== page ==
I first encountered the wines of Milagro Vineyards years ago on the shelves at Whole Foods; an unassuming bottle with a pig on the label dressed up in a bow tie. Turns out the pig was famous—at least on the farm in Corrales where winemakers Rick and Mitzi Hobson grow grapes, make wine and rescue animals in their spare time.
"When we chose our label of Wilbur—our house pig of 15 years—it was to be temporary until we got our 'real' label," Rick Hobson tells SFR. "We spent a week with a label artist who advised us to 'keep the pig.' He said, 'He fits you—serious about your wine but not serious about who you are.'"
And though the Hobsons are humble about their product, they remain steadily committed to providing New Mexico with a boutique style of wine among the best made in the state. I've brought Milagro wines to numerous blind tastings that invariably end with the shocking reveal of how much elegance a wine from a tiny farm in Corrales can deliver.
The Hobsons' location in the tiny, beautiful village outside Albuquerque was chosen by design. "We knew in our 'second chapter,' we wanted to move to a more rural area and do something purposeful," Rick explains. Prior to starting Milagro in 1985, he owned a sales engineering company in Albuquerque after attending graduate school at the University of New Mexico for chemical engineering. Mitzi worked for Wilson Learning Corporation teaching sales and communication. Both
attended classes at UC Davis, and eventually their shared passion and expertise started to bear fruit—turns out chemical engineering and communication make for a fortuitous combination if your goal is owning a winery.
When the Hobsons began to use French oak barrels to craft their wines (a staple in Old World winemaking, with a standard capacity of 59 gallons), production swelled beyond what was allowed for an amateur winery. Milagro was reclassified as commercial in 1999. Depending on the vintage, Milagro produces 200 to 2,000 cases a year, and this year the Hobsons are aiming for 800 to 1,000 cases.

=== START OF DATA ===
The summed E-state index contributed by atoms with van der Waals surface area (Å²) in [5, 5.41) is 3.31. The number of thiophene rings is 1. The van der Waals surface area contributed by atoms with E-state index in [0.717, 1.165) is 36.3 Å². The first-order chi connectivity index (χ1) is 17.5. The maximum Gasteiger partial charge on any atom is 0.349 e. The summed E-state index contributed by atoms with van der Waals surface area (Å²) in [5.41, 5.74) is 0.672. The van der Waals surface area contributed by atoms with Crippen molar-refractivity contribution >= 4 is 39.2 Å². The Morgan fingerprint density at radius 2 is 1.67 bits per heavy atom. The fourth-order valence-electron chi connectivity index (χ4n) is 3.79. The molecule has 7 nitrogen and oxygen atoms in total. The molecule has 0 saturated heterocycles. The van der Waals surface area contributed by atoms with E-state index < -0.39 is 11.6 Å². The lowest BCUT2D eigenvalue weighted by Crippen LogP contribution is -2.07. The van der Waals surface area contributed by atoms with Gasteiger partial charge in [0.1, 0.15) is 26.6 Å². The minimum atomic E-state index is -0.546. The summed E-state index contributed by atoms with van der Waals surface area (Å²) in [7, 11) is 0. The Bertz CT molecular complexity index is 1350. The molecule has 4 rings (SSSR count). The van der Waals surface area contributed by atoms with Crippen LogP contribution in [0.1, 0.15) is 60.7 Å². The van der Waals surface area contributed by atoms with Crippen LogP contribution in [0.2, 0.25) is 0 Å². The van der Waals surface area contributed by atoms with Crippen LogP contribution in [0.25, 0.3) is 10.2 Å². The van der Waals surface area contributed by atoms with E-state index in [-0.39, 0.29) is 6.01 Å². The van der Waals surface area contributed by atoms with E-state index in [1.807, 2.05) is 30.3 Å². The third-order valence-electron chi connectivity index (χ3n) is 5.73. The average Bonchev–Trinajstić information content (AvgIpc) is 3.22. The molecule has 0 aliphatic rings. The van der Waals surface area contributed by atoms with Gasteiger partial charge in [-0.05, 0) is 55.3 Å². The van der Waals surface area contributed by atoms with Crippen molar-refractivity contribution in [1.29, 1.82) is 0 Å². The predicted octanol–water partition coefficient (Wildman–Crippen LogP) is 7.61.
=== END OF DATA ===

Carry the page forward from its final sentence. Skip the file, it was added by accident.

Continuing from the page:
So what makes Milagro wine so good? All the grapes are estate-grown, which gives the couple a particular level of quality control.
"We think you make wine more in the vineyard than the winery, so we want to raise all the grapes that go into our wine," Mitzi says. "One of our goals is to see what New Mexico can produce if you don't cut corners."
The couple farms 6 acres of their own land and raises grapes on another 4-5 acres belonging to other Corrales residents. It totals out to 15 different vineyards growing approximately 3,000 vines.
Given the US wine-labelling laws, which mandate only 75 percent of the grapes in a bottle of wine actually need to come from the stated viticultural area, this kind of estate bottling is a serious step toward actually expressing a sense of terroir. Late spring frosts are the biggest challenge in the vineyards, although they find the intense summertime sunlight aids grape ripeness while a major diurnal shift from day to night helps preserve structure and acidity. The dry conditions are a natural barrier against disease and pests, limiting the winery's need to use pesticides.
But things don't always turn out right—Milagro lost all its cabernet franc and cabernet sauvignon to frost in 2011, and are still trying to regrow those vines.
"Sometimes you pay your money and take your chances," Rick says. "There's a lot of gambling."
Beyond Milagro's range of table wines is a combination of the usual suspects and some outliers, such as the expected Rhône grapes that thrive in hot, dry conditions, and a few cool-climate varieties that are doing shockingly well under the hot New Mexican sun. Standouts include a 2016 grüner veltliner for $26, which tastes remarkably crisp and fresh, with flavors of ripe pear and green apple supported by a firm backbone of acidity. It has a slight note of celery and watercress, making it a great accompaniment for salads and vegetable-based dishes. Their 2010 merlot ($27) has a restrained but velvety texture, with notes of blueberry and cherry balanced out by herbaceous undercurrrents of tobacco and bell pepper. It is a far cry from most of the overwrought fruit bombs that pass for merlot in the wine world at large today.
Future plans include a mouvedre and a pinot noir, which is currently aging in-barrel. The winery generates some single-vineyard bottlings as well, including a chardonnay and zinfandel from select parcels in the Old Church Vineyard, one of the winery's best sites for the two varieties. Their 2013 zinfandel ($28) is one of the best wines in their lineup— light on its feet, with a silky smooth texture and pretty raspberry and blackberry flavors backed by notes of cardamom and clove. The Hobsons also make a Red Cuvée from the Franklin Vineyard in Corrales with vines dating back to the 1970s. Frost damage has impeded their ability to make consistent wine from those, but despite the setbacks, the Hobsons are optimistic about the future of their winery. They're steadfast in their belief that New Mexico has the potential to make fabulous wine.
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